In today’s society, fast-paced lifestyle is an understatement. Long are the days that we sat down and had dinner today and talked about our day. We are often having our meals “on-the-go” and gobbling it down as fast as possible to move onto the next task or to-do. Did you know, however, that this could be part of reason that we’re also gaining weight?
Eating too quickly hinders the communication between the brain and the stomach. It takes approximately 20 minutes from the start of a meal for the brain to let you know “Hey, I’m satisfied!” When was the last time you spent a minimum of 20 minutes on your meals? We have a hormone, Leptin that is released to tell us that we’re full. If we don’t slow down, we don’t give the body time to release Leptin and, therefore, don’t recognize the feeling of fullness. The plate is empty, we still feel hungry, and we eat more. The extra calories add up! If the speed-eating habit continues, over time we lose sight of the feeling of fullness. As my mom likes to say, “Our stop button is broken!”
Besides avoiding extra calories, there are a few other reasons we should slow down when eating. Benefits of purposeful eating include better digestion, better hydration, easier weight loss or maintenance, and greater satisfaction. Better digestion, in my opinion, is a huge benefit since so many people suffer from GI distress on a daily basis. When food touches our lips, the digestion process begins. The breakdown of food is not as efficient if we don’t chew enough or allow time for our digestive enzymes to be released from organs such as the liver, pancreas, and stomach. The statement “My eyes were bigger than my stomach” that accompanies that uncomfortable feeling in your stomach usually ends with improper digestion. Long term, this is why people suffer from such ailments as indigestion, constipation, and IBS.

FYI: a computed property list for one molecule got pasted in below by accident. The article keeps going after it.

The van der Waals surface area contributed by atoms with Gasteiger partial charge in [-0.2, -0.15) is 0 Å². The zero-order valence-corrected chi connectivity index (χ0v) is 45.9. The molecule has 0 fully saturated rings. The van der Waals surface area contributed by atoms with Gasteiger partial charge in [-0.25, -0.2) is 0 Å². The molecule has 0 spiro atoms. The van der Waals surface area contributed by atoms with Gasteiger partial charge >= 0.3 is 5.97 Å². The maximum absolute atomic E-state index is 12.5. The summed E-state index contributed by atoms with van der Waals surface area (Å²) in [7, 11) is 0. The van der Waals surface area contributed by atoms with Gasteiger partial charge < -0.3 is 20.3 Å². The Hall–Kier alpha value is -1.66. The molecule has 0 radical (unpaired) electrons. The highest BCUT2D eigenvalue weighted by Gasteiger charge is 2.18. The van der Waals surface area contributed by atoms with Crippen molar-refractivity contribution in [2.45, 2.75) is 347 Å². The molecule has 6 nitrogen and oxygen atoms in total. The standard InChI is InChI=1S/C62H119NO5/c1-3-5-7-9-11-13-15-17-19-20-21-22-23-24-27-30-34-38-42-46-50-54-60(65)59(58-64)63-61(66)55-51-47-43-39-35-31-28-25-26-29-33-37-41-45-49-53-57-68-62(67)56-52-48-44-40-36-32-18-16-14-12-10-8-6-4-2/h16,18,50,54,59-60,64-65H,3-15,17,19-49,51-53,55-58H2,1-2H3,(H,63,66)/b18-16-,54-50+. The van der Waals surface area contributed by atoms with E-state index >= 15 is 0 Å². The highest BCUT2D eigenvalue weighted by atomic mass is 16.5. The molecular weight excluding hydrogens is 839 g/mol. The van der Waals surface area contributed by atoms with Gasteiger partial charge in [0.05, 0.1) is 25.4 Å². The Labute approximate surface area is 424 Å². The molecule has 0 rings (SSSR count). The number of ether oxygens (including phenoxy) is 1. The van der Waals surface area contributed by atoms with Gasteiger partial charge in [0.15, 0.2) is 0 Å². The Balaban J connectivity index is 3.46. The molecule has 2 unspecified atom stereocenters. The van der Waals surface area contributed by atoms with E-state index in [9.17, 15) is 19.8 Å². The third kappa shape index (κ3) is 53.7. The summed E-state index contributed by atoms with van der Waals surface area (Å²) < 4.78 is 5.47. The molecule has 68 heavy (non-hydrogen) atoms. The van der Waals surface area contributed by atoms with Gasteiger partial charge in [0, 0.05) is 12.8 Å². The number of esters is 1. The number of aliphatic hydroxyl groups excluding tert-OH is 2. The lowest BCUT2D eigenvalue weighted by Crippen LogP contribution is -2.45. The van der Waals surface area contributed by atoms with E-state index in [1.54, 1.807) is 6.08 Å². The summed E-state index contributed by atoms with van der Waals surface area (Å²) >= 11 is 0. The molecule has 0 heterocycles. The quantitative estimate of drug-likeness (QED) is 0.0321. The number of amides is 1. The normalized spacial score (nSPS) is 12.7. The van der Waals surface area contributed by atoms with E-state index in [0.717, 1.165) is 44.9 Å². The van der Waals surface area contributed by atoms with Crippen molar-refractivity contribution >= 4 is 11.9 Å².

Here are a few tips from precisionnutrition.com to help you take time while eating:
• Sit down to eat in a calm environment with minimal distractions.
• Choose high-fiber foods that take more time to chew.
• Put down your utensils between bites.
• Try setting a minimum number of chews per bite.
• Use smaller plates or different utensils.
• If you find yourself rushing, that’s OK. Put your utensils down to re-focus.
• Find another slow eater and pace yourselves to them.
• Set aside time to eat.
Tonight, slow down and enjoy your meal. Your stomach and scale will thank you!